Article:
The four parties at the negotiations table have moved on to discussing internal security, all four agreeing that the top priority is building up Estonia's eastern border.
The parties also agreed that state defense classes should be made available to all high school pupils and more focus be placed on volunteers.
The Free Party's pledge to restore the border guard as an independent force was rejected but the three larger parties agreed that the eastern border should be strengthened, regardless of whether Russia ratifies the border treaty or not. The treaty, once ratified by both sides, will shift the border slightly, but it will largely remain the same.
The coalition talks have already closed on defense, with all parties ready to continue with the current policy of NATO integration and keeping defense spending at 2 percent of GDP.
Economic topics, up next in the talks, are likely to be a far harder nut to crack. The Reform Party has ruled out switching to a progressive tax system and is opposed to increasing tax and implementing tax on business profits. The Social Democrats support a system of different social tax levels and IRL prefers a higher tax-free minimum.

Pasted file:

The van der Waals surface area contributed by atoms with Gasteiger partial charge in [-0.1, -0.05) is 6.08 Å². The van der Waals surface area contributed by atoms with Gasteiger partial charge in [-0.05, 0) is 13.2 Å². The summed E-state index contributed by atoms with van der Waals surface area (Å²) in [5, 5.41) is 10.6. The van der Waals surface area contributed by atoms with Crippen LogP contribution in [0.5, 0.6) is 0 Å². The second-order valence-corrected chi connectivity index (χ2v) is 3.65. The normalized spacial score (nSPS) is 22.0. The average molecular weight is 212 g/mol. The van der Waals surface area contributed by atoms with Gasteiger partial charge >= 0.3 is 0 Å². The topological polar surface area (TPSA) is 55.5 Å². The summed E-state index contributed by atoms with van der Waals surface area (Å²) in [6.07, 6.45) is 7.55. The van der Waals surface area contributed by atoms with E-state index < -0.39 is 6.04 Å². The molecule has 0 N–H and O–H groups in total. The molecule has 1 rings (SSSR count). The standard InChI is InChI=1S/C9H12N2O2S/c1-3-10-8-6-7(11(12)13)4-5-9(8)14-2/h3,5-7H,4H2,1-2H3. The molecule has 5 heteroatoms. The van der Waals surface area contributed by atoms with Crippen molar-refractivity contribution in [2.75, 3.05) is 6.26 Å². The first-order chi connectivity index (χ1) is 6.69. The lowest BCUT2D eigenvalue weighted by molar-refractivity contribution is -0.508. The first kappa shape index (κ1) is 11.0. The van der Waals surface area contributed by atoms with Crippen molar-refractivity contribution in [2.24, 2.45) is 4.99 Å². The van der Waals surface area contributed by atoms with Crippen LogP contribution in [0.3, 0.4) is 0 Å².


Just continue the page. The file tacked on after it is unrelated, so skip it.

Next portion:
Talks will now also focus on economic growth, which, according to freshly released figures, increased from 0.8 to 2.1 percent in 2013 and 2014 respectively, and on how to curb red tape.
The Reform Party won the elections and will have 30 seat of the 101 seats in the Parliament. The Social Democrats have 15, IRL 14 and the Free Party 8 seats. This means that, in theory, any of the last three parties can walk out or be ruled out of the coalition, which will still keep a majority in the Parliament.
The Center Party has 27 and EKRE 7 seats in the current opposition.
Editor: J.M. Laats